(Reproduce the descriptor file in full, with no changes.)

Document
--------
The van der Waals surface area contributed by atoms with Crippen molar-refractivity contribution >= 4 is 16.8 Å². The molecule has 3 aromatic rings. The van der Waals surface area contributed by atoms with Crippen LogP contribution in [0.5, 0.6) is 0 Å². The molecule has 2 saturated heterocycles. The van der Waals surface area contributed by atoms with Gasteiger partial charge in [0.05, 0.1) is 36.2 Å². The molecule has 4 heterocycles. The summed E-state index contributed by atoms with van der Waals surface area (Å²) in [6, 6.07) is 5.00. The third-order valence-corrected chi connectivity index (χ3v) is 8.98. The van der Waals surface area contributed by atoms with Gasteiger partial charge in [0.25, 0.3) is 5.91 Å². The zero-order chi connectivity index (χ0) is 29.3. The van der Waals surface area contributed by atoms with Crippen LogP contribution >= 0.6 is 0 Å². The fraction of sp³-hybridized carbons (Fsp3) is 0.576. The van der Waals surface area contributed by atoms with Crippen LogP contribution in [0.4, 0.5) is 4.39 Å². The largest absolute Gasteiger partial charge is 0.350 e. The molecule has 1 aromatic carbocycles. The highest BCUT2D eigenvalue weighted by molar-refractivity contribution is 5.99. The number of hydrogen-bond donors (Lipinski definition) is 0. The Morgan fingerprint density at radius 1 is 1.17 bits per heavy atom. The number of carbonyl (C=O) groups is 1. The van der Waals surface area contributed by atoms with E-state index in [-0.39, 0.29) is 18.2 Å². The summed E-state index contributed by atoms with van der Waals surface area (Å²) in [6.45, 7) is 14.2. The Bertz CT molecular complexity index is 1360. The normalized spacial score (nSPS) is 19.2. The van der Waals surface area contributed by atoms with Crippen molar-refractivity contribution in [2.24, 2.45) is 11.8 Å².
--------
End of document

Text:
The van der Waals surface area contributed by atoms with Crippen molar-refractivity contribution >= 4 is 16.8 Å². The molecule has 3 aromatic rings. The van der Waals surface area contributed by atoms with Crippen LogP contribution in [0.5, 0.6) is 0 Å². The molecule has 2 saturated heterocycles. The van der Waals surface area contributed by atoms with Gasteiger partial charge in [0.05, 0.1) is 36.2 Å². The molecule has 4 heterocycles. The summed E-state index contributed by atoms with van der Waals surface area (Å²) in [6, 6.07) is 5.00. The third-order valence-corrected chi connectivity index (χ3v) is 8.98. The van der Waals surface area contributed by atoms with Gasteiger partial charge in [0.25, 0.3) is 5.91 Å². The zero-order chi connectivity index (χ0) is 29.3. The van der Waals surface area contributed by atoms with Crippen LogP contribution >= 0.6 is 0 Å². The fraction of sp³-hybridized carbons (Fsp3) is 0.576. The van der Waals surface area contributed by atoms with Crippen LogP contribution in [0.4, 0.5) is 4.39 Å². The largest absolute Gasteiger partial charge is 0.350 e. The molecule has 1 aromatic carbocycles. The highest BCUT2D eigenvalue weighted by molar-refractivity contribution is 5.99. The number of hydrogen-bond donors (Lipinski definition) is 0. The Morgan fingerprint density at radius 1 is 1.17 bits per heavy atom. The number of carbonyl (C=O) groups is 1. The van der Waals surface area contributed by atoms with E-state index in [-0.39, 0.29) is 18.2 Å². The summed E-state index contributed by atoms with van der Waals surface area (Å²) in [6.45, 7) is 14.2. The Bertz CT molecular complexity index is 1360. The normalized spacial score (nSPS) is 19.2. The van der Waals surface area contributed by atoms with Crippen molar-refractivity contribution in [2.24, 2.45) is 11.8 Å².